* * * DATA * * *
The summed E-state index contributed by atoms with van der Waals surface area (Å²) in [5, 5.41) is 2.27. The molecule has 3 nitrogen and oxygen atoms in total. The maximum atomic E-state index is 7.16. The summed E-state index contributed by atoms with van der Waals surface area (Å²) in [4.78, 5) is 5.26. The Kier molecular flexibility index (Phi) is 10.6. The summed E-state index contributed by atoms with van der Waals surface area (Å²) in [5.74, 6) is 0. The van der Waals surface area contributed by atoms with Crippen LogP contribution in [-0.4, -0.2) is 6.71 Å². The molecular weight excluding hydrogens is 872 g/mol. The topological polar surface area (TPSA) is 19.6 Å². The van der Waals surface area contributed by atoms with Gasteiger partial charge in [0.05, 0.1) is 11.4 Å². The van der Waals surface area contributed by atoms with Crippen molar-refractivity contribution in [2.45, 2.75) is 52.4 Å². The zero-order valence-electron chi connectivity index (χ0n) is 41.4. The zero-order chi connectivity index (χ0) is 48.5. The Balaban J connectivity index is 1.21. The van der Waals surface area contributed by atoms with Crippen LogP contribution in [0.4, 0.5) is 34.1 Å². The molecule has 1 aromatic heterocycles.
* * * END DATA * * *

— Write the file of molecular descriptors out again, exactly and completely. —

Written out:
The summed E-state index contributed by atoms with van der Waals surface area (Å²) in [5, 5.41) is 2.27. The molecule has 3 nitrogen and oxygen atoms in total. The maximum atomic E-state index is 7.16. The summed E-state index contributed by atoms with van der Waals surface area (Å²) in [4.78, 5) is 5.26. The Kier molecular flexibility index (Phi) is 10.6. The summed E-state index contributed by atoms with van der Waals surface area (Å²) in [5.74, 6) is 0. The van der Waals surface area contributed by atoms with Crippen LogP contribution in [-0.4, -0.2) is 6.71 Å². The molecular weight excluding hydrogens is 872 g/mol. The topological polar surface area (TPSA) is 19.6 Å². The van der Waals surface area contributed by atoms with Gasteiger partial charge in [0.05, 0.1) is 11.4 Å². The van der Waals surface area contributed by atoms with Crippen molar-refractivity contribution in [2.45, 2.75) is 52.4 Å². The zero-order valence-electron chi connectivity index (χ0n) is 41.4. The zero-order chi connectivity index (χ0) is 48.5. The Balaban J connectivity index is 1.21. The van der Waals surface area contributed by atoms with Crippen LogP contribution in [0.4, 0.5) is 34.1 Å². The molecule has 1 aromatic heterocycles.